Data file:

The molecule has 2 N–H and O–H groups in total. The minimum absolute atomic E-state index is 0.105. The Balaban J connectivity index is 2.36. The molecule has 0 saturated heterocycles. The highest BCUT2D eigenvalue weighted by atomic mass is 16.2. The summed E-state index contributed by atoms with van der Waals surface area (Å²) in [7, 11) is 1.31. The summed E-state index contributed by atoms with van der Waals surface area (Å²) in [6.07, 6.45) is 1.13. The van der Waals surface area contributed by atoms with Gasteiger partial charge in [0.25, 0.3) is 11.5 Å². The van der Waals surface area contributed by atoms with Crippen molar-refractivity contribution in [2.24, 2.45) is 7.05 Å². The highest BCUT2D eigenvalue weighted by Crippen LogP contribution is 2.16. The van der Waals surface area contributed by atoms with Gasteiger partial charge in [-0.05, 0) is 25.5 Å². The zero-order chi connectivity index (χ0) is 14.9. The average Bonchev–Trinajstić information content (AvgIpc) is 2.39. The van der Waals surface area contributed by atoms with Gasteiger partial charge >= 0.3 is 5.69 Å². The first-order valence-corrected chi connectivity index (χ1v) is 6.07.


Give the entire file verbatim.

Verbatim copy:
The molecule has 2 N–H and O–H groups in total. The minimum absolute atomic E-state index is 0.105. The Balaban J connectivity index is 2.36. The molecule has 0 saturated heterocycles. The highest BCUT2D eigenvalue weighted by atomic mass is 16.2. The summed E-state index contributed by atoms with van der Waals surface area (Å²) in [7, 11) is 1.31. The summed E-state index contributed by atoms with van der Waals surface area (Å²) in [6.07, 6.45) is 1.13. The van der Waals surface area contributed by atoms with Gasteiger partial charge in [0.25, 0.3) is 11.5 Å². The van der Waals surface area contributed by atoms with Crippen molar-refractivity contribution in [2.24, 2.45) is 7.05 Å². The highest BCUT2D eigenvalue weighted by Crippen LogP contribution is 2.16. The van der Waals surface area contributed by atoms with Gasteiger partial charge in [-0.05, 0) is 25.5 Å². The zero-order chi connectivity index (χ0) is 14.9. The average Bonchev–Trinajstić information content (AvgIpc) is 2.39. The van der Waals surface area contributed by atoms with Gasteiger partial charge >= 0.3 is 5.69 Å². The first-order valence-corrected chi connectivity index (χ1v) is 6.07.